ALM Intelligence: Strategy Consulting’s Battle of France

The French medievalist, Marc Bloch, pioneered an approach to history that revered facts not theories, delved into the behaviors and mindsets that turned…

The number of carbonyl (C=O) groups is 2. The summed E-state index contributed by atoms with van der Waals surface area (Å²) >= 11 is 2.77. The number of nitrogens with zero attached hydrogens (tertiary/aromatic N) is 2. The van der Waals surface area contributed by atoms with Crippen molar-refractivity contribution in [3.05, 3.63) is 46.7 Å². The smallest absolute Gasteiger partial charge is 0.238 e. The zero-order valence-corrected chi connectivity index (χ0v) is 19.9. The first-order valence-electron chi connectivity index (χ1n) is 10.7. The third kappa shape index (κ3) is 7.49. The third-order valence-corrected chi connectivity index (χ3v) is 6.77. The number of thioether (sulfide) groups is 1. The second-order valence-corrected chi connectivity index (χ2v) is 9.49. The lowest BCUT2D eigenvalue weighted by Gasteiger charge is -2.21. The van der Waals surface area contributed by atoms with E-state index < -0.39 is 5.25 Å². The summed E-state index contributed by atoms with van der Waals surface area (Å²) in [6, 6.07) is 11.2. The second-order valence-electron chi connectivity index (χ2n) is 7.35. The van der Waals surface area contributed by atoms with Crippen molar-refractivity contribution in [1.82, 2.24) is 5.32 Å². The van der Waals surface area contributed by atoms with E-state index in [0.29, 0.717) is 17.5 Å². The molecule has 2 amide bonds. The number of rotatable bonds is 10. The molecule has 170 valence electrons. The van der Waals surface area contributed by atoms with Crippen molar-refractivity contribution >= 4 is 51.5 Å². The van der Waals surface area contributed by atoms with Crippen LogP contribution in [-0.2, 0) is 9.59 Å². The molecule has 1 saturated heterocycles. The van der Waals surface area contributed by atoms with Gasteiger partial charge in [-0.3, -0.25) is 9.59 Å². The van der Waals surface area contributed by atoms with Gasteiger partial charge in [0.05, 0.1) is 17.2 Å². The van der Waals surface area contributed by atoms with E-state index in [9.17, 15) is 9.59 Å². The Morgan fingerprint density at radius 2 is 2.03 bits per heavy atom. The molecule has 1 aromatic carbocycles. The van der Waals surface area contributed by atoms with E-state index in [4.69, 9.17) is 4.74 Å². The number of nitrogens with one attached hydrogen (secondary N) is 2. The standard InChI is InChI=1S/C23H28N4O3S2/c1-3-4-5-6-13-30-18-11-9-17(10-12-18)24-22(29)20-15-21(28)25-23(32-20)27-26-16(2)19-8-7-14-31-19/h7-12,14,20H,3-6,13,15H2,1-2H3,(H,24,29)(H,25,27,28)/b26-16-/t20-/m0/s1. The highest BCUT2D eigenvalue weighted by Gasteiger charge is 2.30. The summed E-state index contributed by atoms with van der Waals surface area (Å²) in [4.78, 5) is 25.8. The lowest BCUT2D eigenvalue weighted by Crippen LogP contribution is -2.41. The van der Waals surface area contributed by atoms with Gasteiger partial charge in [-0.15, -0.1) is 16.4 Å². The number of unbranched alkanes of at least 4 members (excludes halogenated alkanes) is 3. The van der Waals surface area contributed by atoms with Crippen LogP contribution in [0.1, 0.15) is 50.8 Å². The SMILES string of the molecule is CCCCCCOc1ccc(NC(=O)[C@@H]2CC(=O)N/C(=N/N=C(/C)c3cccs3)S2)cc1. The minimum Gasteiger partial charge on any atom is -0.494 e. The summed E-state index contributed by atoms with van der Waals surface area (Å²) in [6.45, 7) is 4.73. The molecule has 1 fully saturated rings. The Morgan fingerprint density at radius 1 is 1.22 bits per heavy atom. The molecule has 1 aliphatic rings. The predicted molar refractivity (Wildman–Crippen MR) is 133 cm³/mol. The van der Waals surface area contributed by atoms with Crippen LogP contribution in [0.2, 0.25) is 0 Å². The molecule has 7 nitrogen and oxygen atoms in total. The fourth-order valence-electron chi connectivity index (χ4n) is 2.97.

The French medievalist, Marc Bloch, pioneered an approach to history that revered facts not theories, delved into the behaviors and mindsets that turned the gears of cause and effect, and did not shy from revealing instances where sufficient facts lacked for drawing firm conclusions. He penned a volume on France’s experience in the Second World War, Strange Defeat, before a German firing squad executed him for his role in the Resistance. His critique of France’s military and political leadership traced the country’s defeat to a failure of ideas, or more precisely one idea. Armaments and infrastructure (the infamous Maginot Line) were not principally to blame for France’s dramatic defeat. Certainly, France’s soldiery was equal to its neighbor’s. The root was a paralysis engendered by the military leadership’s inability to appreciate the fundamental strategic implications of speed. 

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